Making Transparency Count in Client Billing

Topics: Billing & Pricing, Client Relations, Corporate Legal, Efficiency, Law Firm Profitability, Law Firms, Midsize Law Firms Blog Posts, Peer Monitor

rate setting

I read a recent entry on BTI Consulting’s Mad Clientist blog with great interest. Who wouldn’t want to learn how to charge clients “whatever you want”?

The article points out that 80.1% of recently surveyed general counsels questioned the value of their outside counsel’s services because they could not easily understand what it was they were being billed for.

It’s no secret that law firm invoices can be a veritable warren of fees and disbursements, often kept intentionally vague in an effort to avoid client questions and objections. Ironically, it may well be this exact behavior that is in fact encouraging such questions and objections.

As today’s legal services market continues its incontrovertible shift to one where power resides in the buyers’ hands, clients are flexing their buying power by demanding greater transparency in the costs they pay to outside counsel. As I’ve written before, one way clients are seeking this transparency is through the practice of “shadow billing.”

But law firms need not wait for clients to demand a look behind the curtain to introduce transparency into the relationship.

BTI points out a list of 12 communication practices that can help a law firm shift from being one whose bills are always questioned, to one whose invoices represent true value to the client. To paraphrase a few of my favorite suggestions:

  • Share a detailed strategy for the matter prior to commencing work and then provide regular progress updates;
  • Provide a budget before the work begins — and before the client asks — and stick to it or update the client of the need for possible changes;
  • Outline potential problems and how they could impact the scope, budget and timing of the matter, and notify the clients if and when these events occur; and
  • Explain unusual or unexpected items in the invoice.

I would take the last bullet point even farther. It’s not enough to explain just the unusual or unexpected items. Even common items need clarity, or firms risk delays in realizations as clients try and sort out whether the bill is worth paying.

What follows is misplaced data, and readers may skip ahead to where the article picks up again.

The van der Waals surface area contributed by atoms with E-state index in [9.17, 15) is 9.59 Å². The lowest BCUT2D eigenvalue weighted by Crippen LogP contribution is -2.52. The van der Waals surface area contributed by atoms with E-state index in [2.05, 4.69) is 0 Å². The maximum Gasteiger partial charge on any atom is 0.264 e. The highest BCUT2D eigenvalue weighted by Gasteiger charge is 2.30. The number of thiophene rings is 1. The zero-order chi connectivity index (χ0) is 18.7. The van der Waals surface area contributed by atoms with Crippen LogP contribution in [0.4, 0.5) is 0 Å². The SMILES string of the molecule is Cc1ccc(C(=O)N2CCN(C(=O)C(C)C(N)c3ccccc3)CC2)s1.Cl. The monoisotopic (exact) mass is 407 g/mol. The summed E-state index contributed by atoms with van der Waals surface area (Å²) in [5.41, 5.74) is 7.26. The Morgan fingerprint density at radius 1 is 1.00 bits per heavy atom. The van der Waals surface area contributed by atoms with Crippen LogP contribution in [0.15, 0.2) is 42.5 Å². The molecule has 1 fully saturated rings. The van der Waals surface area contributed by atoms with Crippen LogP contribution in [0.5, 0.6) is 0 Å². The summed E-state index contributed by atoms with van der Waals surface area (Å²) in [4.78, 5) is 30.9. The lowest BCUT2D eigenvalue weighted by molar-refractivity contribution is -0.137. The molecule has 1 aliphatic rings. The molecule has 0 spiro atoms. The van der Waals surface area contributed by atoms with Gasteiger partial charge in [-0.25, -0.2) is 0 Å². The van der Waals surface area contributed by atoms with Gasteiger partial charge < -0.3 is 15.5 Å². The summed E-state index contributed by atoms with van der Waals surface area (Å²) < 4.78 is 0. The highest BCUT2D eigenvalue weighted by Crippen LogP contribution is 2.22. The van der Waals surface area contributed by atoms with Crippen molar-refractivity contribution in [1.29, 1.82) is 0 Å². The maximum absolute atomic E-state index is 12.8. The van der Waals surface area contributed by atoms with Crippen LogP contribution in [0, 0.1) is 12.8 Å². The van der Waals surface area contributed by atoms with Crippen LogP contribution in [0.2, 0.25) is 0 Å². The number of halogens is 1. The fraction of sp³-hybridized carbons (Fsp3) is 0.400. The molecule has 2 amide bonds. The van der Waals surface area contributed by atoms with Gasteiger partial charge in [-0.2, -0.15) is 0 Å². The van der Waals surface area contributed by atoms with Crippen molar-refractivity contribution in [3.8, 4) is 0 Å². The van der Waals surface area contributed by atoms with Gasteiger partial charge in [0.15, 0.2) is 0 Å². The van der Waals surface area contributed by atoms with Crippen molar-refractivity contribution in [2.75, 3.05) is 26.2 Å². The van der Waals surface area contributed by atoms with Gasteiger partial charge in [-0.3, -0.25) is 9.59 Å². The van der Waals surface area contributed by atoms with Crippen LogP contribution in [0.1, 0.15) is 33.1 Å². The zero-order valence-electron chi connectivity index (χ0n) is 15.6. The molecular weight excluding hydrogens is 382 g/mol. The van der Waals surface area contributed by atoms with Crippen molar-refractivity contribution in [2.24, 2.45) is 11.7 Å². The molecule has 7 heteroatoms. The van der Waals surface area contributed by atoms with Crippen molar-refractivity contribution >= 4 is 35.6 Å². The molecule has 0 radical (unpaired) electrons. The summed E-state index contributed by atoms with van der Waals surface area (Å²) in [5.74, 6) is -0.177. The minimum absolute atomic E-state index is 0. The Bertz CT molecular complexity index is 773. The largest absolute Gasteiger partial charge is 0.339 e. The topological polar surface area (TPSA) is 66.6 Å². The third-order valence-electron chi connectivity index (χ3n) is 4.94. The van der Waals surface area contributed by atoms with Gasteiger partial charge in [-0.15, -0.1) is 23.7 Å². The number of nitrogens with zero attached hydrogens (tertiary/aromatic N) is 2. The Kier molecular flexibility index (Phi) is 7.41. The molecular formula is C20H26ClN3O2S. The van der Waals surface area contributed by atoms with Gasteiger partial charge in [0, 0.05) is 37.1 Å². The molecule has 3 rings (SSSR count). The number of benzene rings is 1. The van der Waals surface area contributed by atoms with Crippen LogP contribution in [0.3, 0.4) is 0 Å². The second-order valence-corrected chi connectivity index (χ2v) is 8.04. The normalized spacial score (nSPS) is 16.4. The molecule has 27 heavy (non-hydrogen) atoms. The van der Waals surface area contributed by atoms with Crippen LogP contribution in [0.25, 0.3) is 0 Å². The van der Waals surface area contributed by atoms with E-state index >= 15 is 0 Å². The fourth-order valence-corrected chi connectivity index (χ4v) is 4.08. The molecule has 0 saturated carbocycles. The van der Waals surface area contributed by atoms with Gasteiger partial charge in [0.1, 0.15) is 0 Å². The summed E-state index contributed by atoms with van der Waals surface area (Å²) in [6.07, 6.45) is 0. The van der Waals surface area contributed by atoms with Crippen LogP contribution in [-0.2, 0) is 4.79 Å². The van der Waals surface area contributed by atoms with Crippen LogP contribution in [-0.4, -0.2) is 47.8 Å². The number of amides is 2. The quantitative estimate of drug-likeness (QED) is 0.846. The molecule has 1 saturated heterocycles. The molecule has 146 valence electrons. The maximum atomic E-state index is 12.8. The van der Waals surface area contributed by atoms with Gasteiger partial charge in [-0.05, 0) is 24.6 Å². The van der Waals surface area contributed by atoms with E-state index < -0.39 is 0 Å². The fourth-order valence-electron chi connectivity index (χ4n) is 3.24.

Disbursements & Cost Recovery in Client Billing

Cost recovery disbursements are an excellent example of items in need of clarity. Law firms routinely include them on invoices. Clients are used to seeing them. Yet rarely does the invoice convey what exactly is being recovered and on what basis. In fact, many if not most firms I’ve consulted with over the last few years with regards to their cost recovery have a long-standing practice of providing as little information as possible when it comes to how online research charges were generated. Some will include the number of transactions or minutes spent conducting online research along with the total cost, but many more will simply include a single line item for research charges with no explanation.

 


I hear time and again from partners and CFOs at law firms that, every month, more and more clients are presenting the firm with billing guidelines specifically excluding certain items from what the client is willing to pay, such as research cost disbursements.


 

If firms took such an approach with regard to hours billed, they would rightly expect the client to raise some objections about the lack of clarity in the bill. Yet firms readily take this approach with costs they consider to be less consequential to the client. Clients, however, do not seem to agree that these charges are not as important.

I hear time and again from partners and CFOs at law firms that, every month, more and more clients are presenting the firm with billing guidelines specifically excluding certain items from what the client is willing to pay, such as research cost disbursements.

Last August, I co-authored an article with Rob Mattern, of Mattern & Associates, a cost recovery consulting firm, which was published in The American Lawyer entitled “Reimagining Cost Recovery.” In it, we discuss an emerging cost recovery model wherein law firms focus their cost recovery efforts on transaction types that can be done through an online legal research vendor, but which inherently convey a greater value to the client than typical legal research. Several firms have adopted this approach, with good success.

But a key element to this cost recovery model is to clearly communicate exactly what types of transactions will be charged to the client. Once the client understands the type of work represented in the charges, they show an increased willingness to pay the associated costs. If the firm fails to clearly communicate the value of what is included in the bill, or does not continuously reinforce that message by providing clear, detail billing, the message is lost and the client views the charges as simply another research charge.

Cost recovery is but one example of where law firms could stand to be more transparent in how they bill their clients. Instead of being afraid that too much information may lead to too many questions, law firms should instead face the reality that current practices are simply discouraging clients from paying the bills at all.

BTI’s suggested practices are no guarantee of success. But failure to clearly communicate with clients on billing matters is a recipe for delayed realization, increased headaches and lost profits.